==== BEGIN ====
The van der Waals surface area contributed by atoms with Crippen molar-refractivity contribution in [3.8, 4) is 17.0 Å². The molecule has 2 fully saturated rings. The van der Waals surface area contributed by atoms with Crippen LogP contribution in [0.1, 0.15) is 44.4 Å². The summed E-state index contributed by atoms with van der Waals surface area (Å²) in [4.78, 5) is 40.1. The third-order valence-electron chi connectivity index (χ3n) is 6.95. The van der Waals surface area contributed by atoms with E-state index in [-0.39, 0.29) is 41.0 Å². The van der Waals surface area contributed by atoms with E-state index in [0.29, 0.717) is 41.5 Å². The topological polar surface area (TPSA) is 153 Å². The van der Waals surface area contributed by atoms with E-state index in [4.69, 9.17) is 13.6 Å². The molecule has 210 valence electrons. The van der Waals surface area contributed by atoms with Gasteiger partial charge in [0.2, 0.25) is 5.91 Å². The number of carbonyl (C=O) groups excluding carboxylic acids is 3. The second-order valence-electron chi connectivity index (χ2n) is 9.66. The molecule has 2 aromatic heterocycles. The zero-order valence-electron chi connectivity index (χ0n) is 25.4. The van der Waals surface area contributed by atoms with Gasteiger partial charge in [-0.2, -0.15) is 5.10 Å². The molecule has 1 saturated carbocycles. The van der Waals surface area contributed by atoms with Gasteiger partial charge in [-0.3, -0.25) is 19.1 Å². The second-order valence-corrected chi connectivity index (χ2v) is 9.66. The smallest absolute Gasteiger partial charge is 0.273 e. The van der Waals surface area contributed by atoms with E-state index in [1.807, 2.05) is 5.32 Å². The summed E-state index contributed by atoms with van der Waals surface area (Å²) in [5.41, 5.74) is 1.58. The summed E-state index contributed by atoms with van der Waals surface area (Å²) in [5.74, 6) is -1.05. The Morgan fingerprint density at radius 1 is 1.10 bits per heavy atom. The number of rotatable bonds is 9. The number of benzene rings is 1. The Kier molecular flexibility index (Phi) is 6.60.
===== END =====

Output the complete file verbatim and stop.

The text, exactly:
The van der Waals surface area contributed by atoms with Crippen molar-refractivity contribution in [3.8, 4) is 17.0 Å². The molecule has 2 fully saturated rings. The van der Waals surface area contributed by atoms with Crippen LogP contribution in [0.1, 0.15) is 44.4 Å². The summed E-state index contributed by atoms with van der Waals surface area (Å²) in [4.78, 5) is 40.1. The third-order valence-electron chi connectivity index (χ3n) is 6.95. The van der Waals surface area contributed by atoms with E-state index in [-0.39, 0.29) is 41.0 Å². The van der Waals surface area contributed by atoms with E-state index in [0.29, 0.717) is 41.5 Å². The topological polar surface area (TPSA) is 153 Å². The van der Waals surface area contributed by atoms with E-state index in [4.69, 9.17) is 13.6 Å². The molecule has 210 valence electrons. The van der Waals surface area contributed by atoms with Gasteiger partial charge in [0.2, 0.25) is 5.91 Å². The number of carbonyl (C=O) groups excluding carboxylic acids is 3. The second-order valence-electron chi connectivity index (χ2n) is 9.66. The molecule has 2 aromatic heterocycles. The zero-order valence-electron chi connectivity index (χ0n) is 25.4. The van der Waals surface area contributed by atoms with Gasteiger partial charge in [-0.2, -0.15) is 5.10 Å². The molecule has 1 saturated carbocycles. The van der Waals surface area contributed by atoms with Gasteiger partial charge in [-0.3, -0.25) is 19.1 Å². The second-order valence-corrected chi connectivity index (χ2v) is 9.66. The smallest absolute Gasteiger partial charge is 0.273 e. The van der Waals surface area contributed by atoms with E-state index in [1.807, 2.05) is 5.32 Å². The summed E-state index contributed by atoms with van der Waals surface area (Å²) in [5.41, 5.74) is 1.58. The summed E-state index contributed by atoms with van der Waals surface area (Å²) in [5.74, 6) is -1.05. The Morgan fingerprint density at radius 1 is 1.10 bits per heavy atom. The number of rotatable bonds is 9. The number of benzene rings is 1. The Kier molecular flexibility index (Phi) is 6.60.